CFM required for 3” pipe winterizing

Wet_Boots

LawnSite Fanatic
Location
metro NYC
That’s exactly my concern.
Now if we only knew how many cfm is needed to accomplish that based on the pipe size
In both diagrams, the bottom of the center pipe is wide open. The buoyant air is pushing up the water, without any of the water falling back down into the air column. That would seem to defy gravity, but as an observed phenomenon requiring explanation, the minimal air/water boundary would make for a minimum of surface tension. This boundary area minimizing would explain why pushing high velocity air to the furthest sprinkler head(s) in a zone is not leaving behind a detectable amount of water.
 

cjohn2000

LawnSite Senior Member
Location
Tacoma, WA
I would be more concerned with the size of the zones GPM and the quick coupler size. YES you could run multiple zones but would the controller support that from a power standpoint? Maybe your bleeding the zones on manually?, then my question again is the quick coupler size OR your airline size. In my experience 90 cfm air compressor will blow out 40 gpm zones at 40psi dynamic.
 
OP
C

Clean Cut Lawns

LawnSite Senior Member
Location
Ossining, NY
I would be more concerned with the size of the zones GPM and the quick coupler size. YES you could run multiple zones but would the controller support that from a power standpoint? Maybe your bleeding the zones on manually?, then my question again is the quick coupler size OR your airline size. In my experience 90 cfm air compressor will blow out 40 gpm zones at 40psi dynamic.
i would have to say your spot on with the 90 cfm for 40 GPM with the 185cfm we can clear out about 80 gpm zones (or combined zones) with real good results (stays right around that 40psi)

as far as the number of zones at a time that could be anywhere from 1 zone for the sports fields to as much as 10 zones of sprays or smaller rotors, most of our larger sites are all 2 wire (decoder) systems those clocks don't have a problem running multiple zones at once.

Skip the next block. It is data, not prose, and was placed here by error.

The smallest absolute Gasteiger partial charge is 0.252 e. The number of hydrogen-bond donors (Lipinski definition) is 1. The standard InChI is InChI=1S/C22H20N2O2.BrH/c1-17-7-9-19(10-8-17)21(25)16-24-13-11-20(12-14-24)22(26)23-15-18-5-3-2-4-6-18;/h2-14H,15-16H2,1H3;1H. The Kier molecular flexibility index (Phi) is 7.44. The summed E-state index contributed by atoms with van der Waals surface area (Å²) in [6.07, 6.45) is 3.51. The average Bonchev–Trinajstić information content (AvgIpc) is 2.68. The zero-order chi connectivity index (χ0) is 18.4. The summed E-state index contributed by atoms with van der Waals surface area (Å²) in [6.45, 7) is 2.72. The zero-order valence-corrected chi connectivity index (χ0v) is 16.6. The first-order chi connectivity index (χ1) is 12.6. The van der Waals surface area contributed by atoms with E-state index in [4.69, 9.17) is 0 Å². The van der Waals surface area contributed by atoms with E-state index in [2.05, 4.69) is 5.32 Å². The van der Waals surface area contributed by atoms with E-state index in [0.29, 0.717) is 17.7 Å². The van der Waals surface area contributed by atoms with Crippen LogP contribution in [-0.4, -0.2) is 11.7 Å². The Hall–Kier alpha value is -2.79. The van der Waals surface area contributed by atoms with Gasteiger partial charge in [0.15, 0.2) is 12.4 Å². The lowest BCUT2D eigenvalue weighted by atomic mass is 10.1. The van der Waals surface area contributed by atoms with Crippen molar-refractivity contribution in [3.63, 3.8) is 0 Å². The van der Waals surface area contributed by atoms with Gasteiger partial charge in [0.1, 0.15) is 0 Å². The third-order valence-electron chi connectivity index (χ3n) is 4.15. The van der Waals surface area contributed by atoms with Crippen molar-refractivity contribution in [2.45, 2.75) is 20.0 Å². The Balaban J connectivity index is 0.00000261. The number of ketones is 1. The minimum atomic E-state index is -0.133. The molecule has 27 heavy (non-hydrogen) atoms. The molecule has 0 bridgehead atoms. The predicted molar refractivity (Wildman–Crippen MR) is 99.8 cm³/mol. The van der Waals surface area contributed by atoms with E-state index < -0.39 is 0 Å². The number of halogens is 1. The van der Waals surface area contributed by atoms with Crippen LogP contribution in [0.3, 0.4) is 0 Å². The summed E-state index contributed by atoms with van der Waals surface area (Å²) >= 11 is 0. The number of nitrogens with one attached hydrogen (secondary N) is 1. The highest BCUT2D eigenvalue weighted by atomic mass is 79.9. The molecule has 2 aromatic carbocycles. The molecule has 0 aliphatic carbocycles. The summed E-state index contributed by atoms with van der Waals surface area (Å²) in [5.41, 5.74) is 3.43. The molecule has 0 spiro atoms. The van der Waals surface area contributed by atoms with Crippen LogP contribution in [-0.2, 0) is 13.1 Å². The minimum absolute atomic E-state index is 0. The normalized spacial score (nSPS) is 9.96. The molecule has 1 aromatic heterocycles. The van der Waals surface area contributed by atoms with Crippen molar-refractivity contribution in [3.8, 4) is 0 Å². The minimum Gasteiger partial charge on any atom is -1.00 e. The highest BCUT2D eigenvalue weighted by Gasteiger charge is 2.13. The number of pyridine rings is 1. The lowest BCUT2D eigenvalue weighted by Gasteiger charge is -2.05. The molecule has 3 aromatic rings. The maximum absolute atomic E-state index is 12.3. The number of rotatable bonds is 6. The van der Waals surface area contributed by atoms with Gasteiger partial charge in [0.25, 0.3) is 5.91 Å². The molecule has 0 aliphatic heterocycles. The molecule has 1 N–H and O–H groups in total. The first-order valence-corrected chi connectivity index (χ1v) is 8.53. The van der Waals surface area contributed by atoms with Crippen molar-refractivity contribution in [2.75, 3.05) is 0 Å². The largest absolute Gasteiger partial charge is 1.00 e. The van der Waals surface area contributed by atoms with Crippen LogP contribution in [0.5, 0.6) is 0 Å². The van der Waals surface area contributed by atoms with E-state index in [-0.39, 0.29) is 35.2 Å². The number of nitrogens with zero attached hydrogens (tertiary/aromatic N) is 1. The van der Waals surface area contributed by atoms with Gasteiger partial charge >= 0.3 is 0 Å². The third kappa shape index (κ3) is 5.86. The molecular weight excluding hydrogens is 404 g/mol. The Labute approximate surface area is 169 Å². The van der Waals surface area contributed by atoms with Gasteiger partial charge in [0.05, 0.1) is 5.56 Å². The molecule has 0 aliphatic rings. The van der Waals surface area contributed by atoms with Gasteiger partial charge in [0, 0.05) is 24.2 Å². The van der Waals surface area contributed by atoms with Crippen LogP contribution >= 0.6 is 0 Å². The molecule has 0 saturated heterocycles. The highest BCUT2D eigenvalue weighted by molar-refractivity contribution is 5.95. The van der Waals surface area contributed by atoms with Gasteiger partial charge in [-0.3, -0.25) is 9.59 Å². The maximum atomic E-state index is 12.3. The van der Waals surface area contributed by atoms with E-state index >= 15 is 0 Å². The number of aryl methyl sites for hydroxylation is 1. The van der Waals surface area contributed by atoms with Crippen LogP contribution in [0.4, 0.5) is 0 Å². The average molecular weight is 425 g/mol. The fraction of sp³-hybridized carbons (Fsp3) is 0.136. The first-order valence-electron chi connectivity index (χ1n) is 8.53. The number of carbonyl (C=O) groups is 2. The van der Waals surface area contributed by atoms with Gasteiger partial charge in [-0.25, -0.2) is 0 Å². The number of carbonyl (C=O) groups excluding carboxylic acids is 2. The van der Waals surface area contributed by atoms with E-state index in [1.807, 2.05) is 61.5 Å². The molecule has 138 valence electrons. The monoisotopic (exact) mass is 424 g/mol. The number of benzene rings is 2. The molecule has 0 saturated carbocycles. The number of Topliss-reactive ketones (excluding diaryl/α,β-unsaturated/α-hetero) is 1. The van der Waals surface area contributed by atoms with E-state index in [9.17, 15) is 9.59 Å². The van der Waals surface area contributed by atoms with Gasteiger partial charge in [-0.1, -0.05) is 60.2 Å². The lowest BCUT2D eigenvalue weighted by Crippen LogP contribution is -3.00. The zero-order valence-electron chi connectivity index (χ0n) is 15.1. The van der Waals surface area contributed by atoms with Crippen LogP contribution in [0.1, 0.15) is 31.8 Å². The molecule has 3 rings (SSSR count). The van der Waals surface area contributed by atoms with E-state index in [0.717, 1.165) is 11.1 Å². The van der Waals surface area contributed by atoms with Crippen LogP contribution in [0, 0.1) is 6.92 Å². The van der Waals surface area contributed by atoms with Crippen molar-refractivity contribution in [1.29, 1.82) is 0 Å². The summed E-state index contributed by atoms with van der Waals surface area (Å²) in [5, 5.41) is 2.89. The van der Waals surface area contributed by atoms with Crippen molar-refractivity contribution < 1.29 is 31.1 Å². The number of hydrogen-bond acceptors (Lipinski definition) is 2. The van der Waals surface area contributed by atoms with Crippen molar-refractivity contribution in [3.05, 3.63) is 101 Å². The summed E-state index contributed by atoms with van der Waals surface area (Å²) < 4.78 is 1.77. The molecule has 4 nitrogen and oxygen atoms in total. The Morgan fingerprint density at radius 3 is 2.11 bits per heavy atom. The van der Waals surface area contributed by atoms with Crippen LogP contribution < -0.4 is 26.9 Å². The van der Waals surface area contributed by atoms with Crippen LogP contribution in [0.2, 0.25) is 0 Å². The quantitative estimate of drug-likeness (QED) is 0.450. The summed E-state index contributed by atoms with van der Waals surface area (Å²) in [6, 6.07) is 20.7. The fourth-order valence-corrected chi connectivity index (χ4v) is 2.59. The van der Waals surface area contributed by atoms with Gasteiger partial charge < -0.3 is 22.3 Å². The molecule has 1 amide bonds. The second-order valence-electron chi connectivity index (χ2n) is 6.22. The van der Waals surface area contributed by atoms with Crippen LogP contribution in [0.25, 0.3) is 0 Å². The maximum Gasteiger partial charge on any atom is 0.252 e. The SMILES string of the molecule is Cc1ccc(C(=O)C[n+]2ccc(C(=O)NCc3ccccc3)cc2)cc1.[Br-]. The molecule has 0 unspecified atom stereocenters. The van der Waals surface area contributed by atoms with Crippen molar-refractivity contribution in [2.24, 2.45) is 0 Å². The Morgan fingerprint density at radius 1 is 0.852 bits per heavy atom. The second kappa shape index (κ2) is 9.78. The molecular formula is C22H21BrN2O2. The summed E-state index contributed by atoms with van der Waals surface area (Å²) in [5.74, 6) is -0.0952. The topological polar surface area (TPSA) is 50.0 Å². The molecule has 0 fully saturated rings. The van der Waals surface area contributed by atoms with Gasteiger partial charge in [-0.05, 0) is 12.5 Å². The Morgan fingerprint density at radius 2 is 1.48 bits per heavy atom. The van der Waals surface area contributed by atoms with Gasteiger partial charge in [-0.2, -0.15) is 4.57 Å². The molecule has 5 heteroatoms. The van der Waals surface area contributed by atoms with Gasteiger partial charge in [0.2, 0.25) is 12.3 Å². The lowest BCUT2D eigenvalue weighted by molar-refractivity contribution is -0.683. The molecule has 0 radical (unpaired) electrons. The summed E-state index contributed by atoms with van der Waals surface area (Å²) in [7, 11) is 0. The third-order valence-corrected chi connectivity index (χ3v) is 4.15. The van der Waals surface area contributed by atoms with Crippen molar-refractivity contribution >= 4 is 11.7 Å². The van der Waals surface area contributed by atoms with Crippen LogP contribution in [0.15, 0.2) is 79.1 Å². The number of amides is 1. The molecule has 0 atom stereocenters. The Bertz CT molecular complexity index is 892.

but i still wonder is that 3" pipe getting complelely blown out or is air skipping over the top of water in some places since its rated at 120 GPM...
 

greenmonster304

LawnSite Platinum Member
Location
You Know
Yesterday I blew out a place that has a 4” loop with 2” spurs and 85 zones. I start by emptying the loop by pushing all the water out the furthest few zones. Once it is empty I turn on 2 or 3 30 gpm zones at a time. The 1200’ of 4” pipe acts as a 700 gallon storage tank. I haven’t had any issues with damaged pipes using my 185 cfm but I have never dug up th pipe to see if it is completely empty.
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Clean Cut Lawns

LawnSite Senior Member
Location
Ossining, NY
Yesterday I blew out a place that has a 4” loop with 2” spurs and 85 zones. I start by emptying the loop by pushing all the water out the furthest few zones. Once it is empty I turn on 2 or 3 30 gpm zones at a time. The 1200’ of 4” pipe acts as a 700 gallon storage tank. I haven’t had any issues with damaged pipes using my 185 cfm but I have never dug up th pipe to see if it is completely empty. View attachment 464606View attachment 464607View attachment 464608View attachment 464609
Same with me, most our sites are looped mains, mostly 2” & 3”

never had issues with freezing but always wondered if I’m getting all the water out.




But since boots knows everything with providing any helpful factual info….I guess no one else needs to chime in here

:rolleyes::rolleyes::rolleyes:
 

Wet_Boots

LawnSite Fanatic
Location
metro NYC
I think by the time a doubter on the phenomenon of surface tension between air and water became absolutely certain that enough air was blowing through the plumbing to clear out every last drop of water, the high-speed compressed (and heated by said compression) air might damage plastic parts not designed to withstand heat.
 

Michael - Toronto

LawnSite Member
...I start by emptying the loop by pushing all the water out the furthest few zones.
I think that GreenMonster's strategy makes a lot of sense, and will go a long way towards mitigating any concern about water left behind in the main line.

I follow a similar procedure: I always begin by blowing out the last zone way down at the end of the main line, and I'll blow that zone until I am satisfied that I have pretty much emptied the main line. Then, I'll start with the zone closest to the compressor, and work my way down the main line to the end and blow that last zone out one last time.

As for a little bit of water remaining in your 3 inch main line, I would not be too concerned about getting it 100% totally dry. Chances are it is buried pretty deep, and if you just have a wee bit of water in the bottom of the pipe, it's not going to damage the pipe if it freezes. The only concern would be if there is a U-shaped section of main line that could remain full of water, but if you follow the sequence I described above, it is unlikely any such sections will remain full.

Michael
 

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